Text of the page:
|In a move that has the cruise world abuzz, Norwegian Cruise Line announced
this week that it has acquired the S/S United States and the S/S
Independence, two of cruisedom's most venerable ships.
The 53,000-ton S/S United States, which was launched in 1952, has been one
step away from scrap for years -- after numerous attempts at conversion
(time share cruise ship, floating hotel, etc.) failed. In its glory days the
ship set an unbroken record for speed when it crossed the Atlantic in 3
days, 10 hours and 42 minutes. It has been languishing in the Philadelphia
Naval Yard. The 20,000-ton S/S Independence, another vessel with quite an
uncertain future, was built in 1951 and, until September 2001, sailed
Hawaiian itineraries under the American Classic Voyages banner.
The obvious question industry observers and cruise passengers alike have
been asking is: Why buy two old ships when you could build a new one for the
same cost -- or less? NCL President Colin Veitch is ready for that question,
noting in an interview with Cruise Critic that the decision to make what
amounts these days to two rather unusual acquisitions was both sentimental
-- and practical. "It was an opportunistic purchase because the future of
both ships looked shaky," Veitch says. "As the [industry's] designated U.S.
flagged carrier, we felt we had to act to save both of these ships." Another
appeal -- a major one at that -- according to the NCL chief is that both
ships were built in the U.S. and are eligible to operate as domestic vessels
under existing American laws.
Company leaders, he said, have been pondering the issue of how to continue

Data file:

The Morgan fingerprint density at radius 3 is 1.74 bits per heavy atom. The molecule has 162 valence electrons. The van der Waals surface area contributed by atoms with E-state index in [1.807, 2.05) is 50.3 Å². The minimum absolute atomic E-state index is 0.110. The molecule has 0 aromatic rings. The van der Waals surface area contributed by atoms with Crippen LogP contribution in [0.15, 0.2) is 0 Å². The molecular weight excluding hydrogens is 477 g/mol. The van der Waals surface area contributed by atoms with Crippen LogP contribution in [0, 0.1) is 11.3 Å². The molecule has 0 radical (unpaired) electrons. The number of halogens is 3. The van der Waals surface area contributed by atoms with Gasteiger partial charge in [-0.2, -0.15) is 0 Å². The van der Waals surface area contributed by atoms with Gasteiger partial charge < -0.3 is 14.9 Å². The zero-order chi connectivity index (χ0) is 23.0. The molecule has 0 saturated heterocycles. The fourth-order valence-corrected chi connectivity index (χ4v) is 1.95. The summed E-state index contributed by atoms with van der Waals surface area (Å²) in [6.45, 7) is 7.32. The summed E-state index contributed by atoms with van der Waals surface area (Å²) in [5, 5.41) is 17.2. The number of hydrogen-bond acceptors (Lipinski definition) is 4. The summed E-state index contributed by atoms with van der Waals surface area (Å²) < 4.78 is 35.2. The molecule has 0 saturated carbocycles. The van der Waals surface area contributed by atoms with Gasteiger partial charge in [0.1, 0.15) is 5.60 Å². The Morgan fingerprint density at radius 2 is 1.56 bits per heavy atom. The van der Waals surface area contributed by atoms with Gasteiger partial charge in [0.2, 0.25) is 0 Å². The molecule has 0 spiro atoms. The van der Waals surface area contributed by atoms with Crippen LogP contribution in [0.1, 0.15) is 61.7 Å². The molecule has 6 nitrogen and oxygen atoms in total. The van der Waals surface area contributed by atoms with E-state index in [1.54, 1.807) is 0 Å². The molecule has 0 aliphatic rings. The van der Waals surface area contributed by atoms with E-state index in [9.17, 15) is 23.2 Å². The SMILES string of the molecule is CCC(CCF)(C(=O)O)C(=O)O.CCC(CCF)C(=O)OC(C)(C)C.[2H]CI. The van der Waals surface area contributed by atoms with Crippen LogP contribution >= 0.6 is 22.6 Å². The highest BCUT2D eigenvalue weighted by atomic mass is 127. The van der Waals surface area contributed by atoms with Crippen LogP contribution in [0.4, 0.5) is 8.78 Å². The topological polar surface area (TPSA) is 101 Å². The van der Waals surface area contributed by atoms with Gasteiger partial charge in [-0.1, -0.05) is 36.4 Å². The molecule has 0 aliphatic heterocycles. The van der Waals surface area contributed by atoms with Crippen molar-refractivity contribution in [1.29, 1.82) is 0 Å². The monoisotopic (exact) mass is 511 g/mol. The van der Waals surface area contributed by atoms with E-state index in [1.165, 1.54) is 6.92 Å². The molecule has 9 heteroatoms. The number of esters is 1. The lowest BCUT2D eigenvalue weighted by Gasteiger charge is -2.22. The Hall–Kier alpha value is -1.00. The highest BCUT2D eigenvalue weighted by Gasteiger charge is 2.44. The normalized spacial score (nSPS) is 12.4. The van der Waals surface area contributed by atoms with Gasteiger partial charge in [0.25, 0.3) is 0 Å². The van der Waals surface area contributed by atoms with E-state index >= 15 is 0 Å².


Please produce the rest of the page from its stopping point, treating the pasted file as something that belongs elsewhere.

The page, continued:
expanding its "Homeland Cruising" strategy. By "Homeland Cruising," he's
talking about the relatively new development in which a federal law was
passed that allows NCL to complete the stalled Project America (which failed
when its owner, U.S. Lines, went out of business after September 11) and
revitalize its original plan to operate U.S. flagged and manned ships for
inter-island Hawaii itineraries. NCL had purchased the unfinished Project
America ships and parts and is in the process of completing them (the first
is planned for launch in July 2004). This legislation, in addition to the
two partially completed Project America ships, was also expanded to include
one existing NCL vessel.
But, says Veitch, "The 'Homeland Cruising' strategy is to bring ships close
to population centers. We want to have as many different itineraries as
possible for people to choose from." To achieve that growth, there were
basically just two options: build from scratch in a U.S. shipyard or buy
existing American-built vessels (from which there is a very, very limited
NCL plans, though still evolving, most likely call for a hull refurbish
(several sources from other companies said the hulls on both ships were in
amazingly good shape) and then send the ship over to a European shipyard for
a complete rebuild. "It's not a cosmetic refurbishment," Veitch says, "but
tantamount to a new build. And when they're finished they are not going to
be 1950s recreations but modern, appealing cruise ships with a long life
ahead of them."
Veitch declined to reveal what NCL paid for S/S United States but,
interestingly, the company, which spent just over $4 million in purchasing
Independence, did say it made that purchase amidst much secrecy, in February
from the U.S. Maritime Association. Practically speaking, Veitch says, the
bottom line is that, once rebuilding is complete and the vessels launch, the
purchases allow the company to expand "Homeland Cruising" itinerary options
beyond Hawaii. "We are not proposing to put them in Hawaii," he says. "We
think there is a lot of potential on the mainland on coastal itineraries."